Although her home life was full of fear, she continued to write.  Through her stories, this shy girl that felt so alone, made new friends.  They liked her for who she was and encouraged her writing.  She began to build a life.  Ravyn, with growing confidence, tried to write what she was going through with plain, graphic words.  She couldn’t do it.  Reliving the horror was too much for her. This time, she found her hero in the form of a new character, “Hunter.”  “He is my saving grace,” she smiles and catches my eye.  “It seems weird to even talk about things like that . . . I understand he’s not real but at the same time, he was always there for me.”  Hunter gave her strength.  She began to write about what was happening to her, but it felt like Hunter’s story, not hers.  She no longer felt alone.  Hunter was strong and fought back.  He was fast.  “He was everything I had ever wanted to be,” Ravyn says.

As her writing progressed, her teacher and school counselor began to ask questions.  What are these monsters that come in at night?  Did something happen?  And finally, after so many written words and hidden meanings, Ravyn was able to tell her own story and get the help she needed.

Ravyn’s father and uncle are no longer involved in her life but the monsters still haunt her.  Her counselors continue to work with her as she faces her fears on a day-to-day basis.  When asked what word she would use to describe herself, she replies, “Warrior.”  She spoke of other words, victim, survivor, recovering . . . but it is “warrior” that makes her feel strong.  It is ‘warrior” that is synonymous with the character Hunter, who is her self described “guardian angel.”

Today, Ravyn fights against the issues of child slavery and child sex-trafficking both in her stories and in life.   She volunteers her time at a safe house for sex-trafficked girls called, StreetLight USA, here in Phoenix, AZ.  She feels a bond with these girls who are misunderstood, alone and abused by the people who say they love them.

Ravyn fights fear every day but is thankful for the blessings her writing has given her. Through her blogs, website and public readings, her stories have given her friends, a purpose and the love of a special young man she met through her online writing.  He is someone who knows her story and has been a constant for almost 10 years.  Today, she looks forward to a future with someone to love, and a guardian angel that continues to watch over her.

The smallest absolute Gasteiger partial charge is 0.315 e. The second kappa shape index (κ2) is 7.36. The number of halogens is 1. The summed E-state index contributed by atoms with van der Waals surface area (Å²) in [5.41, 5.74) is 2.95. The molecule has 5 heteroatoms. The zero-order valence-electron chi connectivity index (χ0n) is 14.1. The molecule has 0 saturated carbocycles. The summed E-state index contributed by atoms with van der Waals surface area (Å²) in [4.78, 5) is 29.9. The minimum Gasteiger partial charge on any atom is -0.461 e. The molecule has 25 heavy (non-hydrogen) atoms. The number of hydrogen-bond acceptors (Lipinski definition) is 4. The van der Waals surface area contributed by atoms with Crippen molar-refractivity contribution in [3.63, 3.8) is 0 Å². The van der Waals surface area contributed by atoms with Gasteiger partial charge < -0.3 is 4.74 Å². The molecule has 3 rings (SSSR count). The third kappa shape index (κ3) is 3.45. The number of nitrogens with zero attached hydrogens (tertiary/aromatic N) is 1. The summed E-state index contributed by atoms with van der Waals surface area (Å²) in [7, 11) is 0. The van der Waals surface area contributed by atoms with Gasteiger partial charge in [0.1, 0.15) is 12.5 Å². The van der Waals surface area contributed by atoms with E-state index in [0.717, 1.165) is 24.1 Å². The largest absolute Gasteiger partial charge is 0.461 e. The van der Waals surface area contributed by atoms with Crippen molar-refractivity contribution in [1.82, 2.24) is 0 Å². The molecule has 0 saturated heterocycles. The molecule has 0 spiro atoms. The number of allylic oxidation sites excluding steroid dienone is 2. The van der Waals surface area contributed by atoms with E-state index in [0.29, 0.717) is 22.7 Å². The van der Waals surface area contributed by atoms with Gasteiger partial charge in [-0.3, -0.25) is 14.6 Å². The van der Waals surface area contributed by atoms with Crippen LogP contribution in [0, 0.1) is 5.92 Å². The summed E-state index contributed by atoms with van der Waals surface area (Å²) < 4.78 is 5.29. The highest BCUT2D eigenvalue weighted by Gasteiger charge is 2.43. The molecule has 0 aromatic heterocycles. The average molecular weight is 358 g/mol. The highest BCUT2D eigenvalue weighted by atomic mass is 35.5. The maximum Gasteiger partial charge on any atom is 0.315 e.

*                        are used for privacy in place of names.

Fall, 2007, Edmonton, Alberta

I parked my car and waited in the empty parking lot. The banks of snow, four-feet high in some areas were full of gravel and frozen garbage.  The snow had stopped earlier that day but the light was pale and flat with the promise of more to come.  I saw headlights come around the corner of vinyl-clad building behind me.  Thad, my 18-year-old nephew, pulled up beside me.

“Auntie Carm,” he said.  “Welcome.”

I left the warmth of my car with my camera hanging around my neck and my tripod in hand, not sure if I’d need it.  The light from a single streetlight didn’t make it to where we stood, but I could see enough of the industrial building to know it had been a forgotten investment.  The faded gray siding, steel door with scratches and rust, and brown wild grass crawling up the walls hoping to get away from the snow, had the distinct look of neglect.

“It has that homey feel doesn’t it,” I said.

“Hey, come on.  It’s all we could afford.  No one ever complains about our jamming sessions.  It’s perfect,” Thad said with his standard mischievous grin.

He led me through the door and up the narrow steps into an open room.  It housed the band’s sound system and some scattered guitars, Thad’s drum set and a case of water. It was perfect.

“Ok, what do you want me to do?” he asked.

This year I had made a point of doing something special for a Christmas present.  We’d be moving to Arizona two days after Christmas and as it stood, that decision wasn’t popular within our tight-knit family.  I had met with each nephew and niece separately to capture them on film, doing something they love.  They could choose what they wanted to do or where we’d meet to get the shots.  These photos would go to each of the parents and my in-laws in hopes that they might forgive us, just a little.  Thad was the only one left.

He could have picked any venue, or any one of the six instruments he could play.  But his choice was the warehouse his band rented, playing his drums.

“Just play.  Forget that I’m here,” I said.  “I’ll tell you when I’m done.”

Thad had already thrown his jacket on one of the chairs and picked up his drumsticks.  He started with the snare drum.  Slow.  Rolling the sticks around each other.  Then building speed.  The base drum was next.  Each drum’s sound was distinct and added layer by layer.  His eyes closed as the rhythm sped.  I never did use the tripod.  I moved around him, close up, just the sticks, just the base and when he opened his eyes, he gave the sheepish grin like he’d been caught doing something wrong.  That was the essence of him in that one moment.  I was lucky to capture it.

“Got it,” I told him.